Annotate this Case

1937 OK 294
71 P.2d 117
180 Okla. 355
Case Number: 27167
Decided: 05/04/1937
Supreme Court of Oklahoma

SODERSTROM, Adm'r, et al.


¶0 WILLS - Competent Osage Indian in Disposition of Property Bound by General State Laws Pertaining to Wills.
An adult member of the Osage Tribe of Indians not mentally incompetent, in the disposition of his property, is bound by the general laws pertaining to wills in Oklahoma, and the disposition to those members of his family or relatives which is provided in said laws (Act Cong., April 18, 1912, sec. 8, 37 Stat. 88; sections 1539, 1617, O. S. 1931).

Appeal from District Court, Osage County; Jesse J. Worten, Judge.

Appeal by Floyd Soderstrom, administrator of estate of Irene Doris Martin Bonner, deceased, and by J.I. Howard, guardian ad litem of Beverly Ann Mills, opposed by Freeman L. Bonner, from judgment permitting latter's election to take under laws of succession rather than by will. Affirmed.

Hamilton & Howard, for plaintiffs in error.
C.S. Macdonald and F.W. Files, for defendant in error.


¶1 Irene Doris Martin Bonner was a restricted, unallotted, member of the Osage Tribe of Indians of the one-half blood, owning at the time of her death certain real estate in Osage county, interests in Osage Indian headrights, and certain money to her credit as such restricted Osage Indian in the Treasury of the United States.

¶2 In the year 1934, in the state of New Mexico, where she was at that time residing, she owned a small amount of personal property, and in that year she made her will and died. Surviving her were her husband, Freeman L. Bonner, defendant in error, and Beverly Ann Mills, a minor, daughter of decedent by a former marriage, whose guardian ad litem is a plaintiff in error.

¶3 To her husband she bequeathed her personal property, of negligible value, and to her daughter she devised and bequeathed all of the remainder of her estate, both real and personal, consisting of the property in Osage county. The will was approved by the Secretary of the Interior, and admitted to probate in Osage county.

¶4 The surviving husband elected to take under the laws of succession and distribution, instead of the will, and the county court, and the district court on appeal, accordingly decreed him one-half of the estate under the provisions of section 1539, O. S. 1931. That section in part provides that no spouse shall bequeath away from the other so much of the estate of the testator that the other spouse would receive less in value than would be obtained through succession by law. And through succession by law the surviving husband would, under the first subdivision of section 1617, O. S. 1931, where only one child survives the deceased spouse, receive one-half of the estate.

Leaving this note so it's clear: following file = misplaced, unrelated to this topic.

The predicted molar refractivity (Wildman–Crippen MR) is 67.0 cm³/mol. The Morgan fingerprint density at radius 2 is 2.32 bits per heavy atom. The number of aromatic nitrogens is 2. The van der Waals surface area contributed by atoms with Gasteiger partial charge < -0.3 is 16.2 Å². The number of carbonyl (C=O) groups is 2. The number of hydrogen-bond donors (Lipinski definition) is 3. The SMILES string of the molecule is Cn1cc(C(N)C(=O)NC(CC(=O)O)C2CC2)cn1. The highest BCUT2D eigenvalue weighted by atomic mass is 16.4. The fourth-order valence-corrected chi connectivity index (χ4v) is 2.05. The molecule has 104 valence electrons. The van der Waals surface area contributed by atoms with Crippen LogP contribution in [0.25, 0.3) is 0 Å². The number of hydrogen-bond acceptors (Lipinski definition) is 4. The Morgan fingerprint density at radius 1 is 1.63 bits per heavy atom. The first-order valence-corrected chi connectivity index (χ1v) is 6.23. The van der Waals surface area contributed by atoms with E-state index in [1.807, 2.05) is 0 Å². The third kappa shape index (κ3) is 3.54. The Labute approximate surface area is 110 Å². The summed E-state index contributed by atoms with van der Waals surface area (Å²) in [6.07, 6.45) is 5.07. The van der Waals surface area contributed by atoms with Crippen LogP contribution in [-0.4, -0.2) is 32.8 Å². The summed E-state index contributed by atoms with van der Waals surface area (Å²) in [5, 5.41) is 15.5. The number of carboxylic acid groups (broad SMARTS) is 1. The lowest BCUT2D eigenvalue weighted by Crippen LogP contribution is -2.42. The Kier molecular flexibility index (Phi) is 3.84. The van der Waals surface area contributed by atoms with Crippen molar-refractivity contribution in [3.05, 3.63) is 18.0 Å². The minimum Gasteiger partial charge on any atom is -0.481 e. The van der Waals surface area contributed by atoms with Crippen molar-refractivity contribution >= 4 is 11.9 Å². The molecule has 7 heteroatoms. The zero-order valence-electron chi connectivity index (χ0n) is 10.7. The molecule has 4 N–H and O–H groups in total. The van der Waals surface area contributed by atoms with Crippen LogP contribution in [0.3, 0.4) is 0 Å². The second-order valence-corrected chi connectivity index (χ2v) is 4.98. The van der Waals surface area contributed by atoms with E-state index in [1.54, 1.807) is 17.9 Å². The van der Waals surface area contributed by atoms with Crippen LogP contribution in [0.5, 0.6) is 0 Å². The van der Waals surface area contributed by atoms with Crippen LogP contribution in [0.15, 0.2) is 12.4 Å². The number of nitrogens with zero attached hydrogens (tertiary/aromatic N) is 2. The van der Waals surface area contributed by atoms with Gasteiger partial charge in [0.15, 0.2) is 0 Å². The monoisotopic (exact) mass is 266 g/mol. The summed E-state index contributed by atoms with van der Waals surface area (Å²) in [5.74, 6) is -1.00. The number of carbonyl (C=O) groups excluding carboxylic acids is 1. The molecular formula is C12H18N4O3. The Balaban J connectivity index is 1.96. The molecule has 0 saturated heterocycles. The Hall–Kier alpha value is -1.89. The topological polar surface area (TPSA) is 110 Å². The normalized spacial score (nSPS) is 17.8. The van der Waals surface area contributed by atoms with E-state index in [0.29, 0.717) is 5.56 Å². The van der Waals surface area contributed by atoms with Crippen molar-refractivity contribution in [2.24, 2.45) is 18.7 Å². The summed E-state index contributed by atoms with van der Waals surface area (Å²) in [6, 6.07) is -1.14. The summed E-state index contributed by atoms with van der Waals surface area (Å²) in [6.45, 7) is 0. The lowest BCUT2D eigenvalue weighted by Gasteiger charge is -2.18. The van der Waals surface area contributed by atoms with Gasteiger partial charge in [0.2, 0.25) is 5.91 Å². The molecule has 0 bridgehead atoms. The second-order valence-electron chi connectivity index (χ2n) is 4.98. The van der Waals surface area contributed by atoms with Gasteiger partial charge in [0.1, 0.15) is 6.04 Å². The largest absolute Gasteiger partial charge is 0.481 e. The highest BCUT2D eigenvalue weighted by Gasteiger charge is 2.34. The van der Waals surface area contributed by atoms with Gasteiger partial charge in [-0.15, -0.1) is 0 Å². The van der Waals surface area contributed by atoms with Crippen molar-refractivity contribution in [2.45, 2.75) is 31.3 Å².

¶5 The administrator of the estate of the decedent, and the guardian ad litem of Beverly Ann Mills, daughter of decedent, contended in the trial courts, and now contend in this court, that the provisions of section 8, Act of Congress of April 18, 1912 (37 Stat. at L. 86, 88), permitted the decedent to dispose of her property as she saw fit, and that she was not bound by the provisions of section 1539, O. S. 1931, supra, to leave her husband one-half of her estate. The contention in this respect is supported by authorities construing the various acts of Congress in connection with wills executed by members of the Five Civilized Tribes, holding in substance that where Congress has provided a particular plan of disposition in wills, such provision is exclusive and that the will in such cases is not governed by the laws of Oklahoma. This, however, is an Osage will, and we are governed by section 8, Act of Congress of April 18, 1912 (37 Stat. at L. 86, 88), which reads:

"That any adult member of the Osage Tribe of Indians not mentally incompetent may dispose of any or all of his estate, real, personal, or mixed, including trust funds, from which restrictions as to alienation have not been removed, by will, in accordance with the laws of the state of Oklahoma; provided, that no such will shall be admitted to probate or have any validity unless approved before or after the death of the testator by the Secretary of the Interior."

¶6 Since the filing of the briefs in this case we have decided the question at issue here. In the case of In re Revard's Estate, 178 Okla. 524, 63 P.2d 973, we considered this question at length and arrived at the conclusion that Congress, in granting this class and tribe of Indians the right to dispose of their property by will, by the statute copied supra, intended that the laws of the state of Oklahoma should govern the disposition provided by said wills. It is unnecessary to again discuss the question at length, as was done in that opinion. By reference to that decision, and particularly that portion of the opinion referred to by paragraph 4 of the syllabus, it is obvious that the judgment should be affirmed.

¶7 The judgment is affirmed.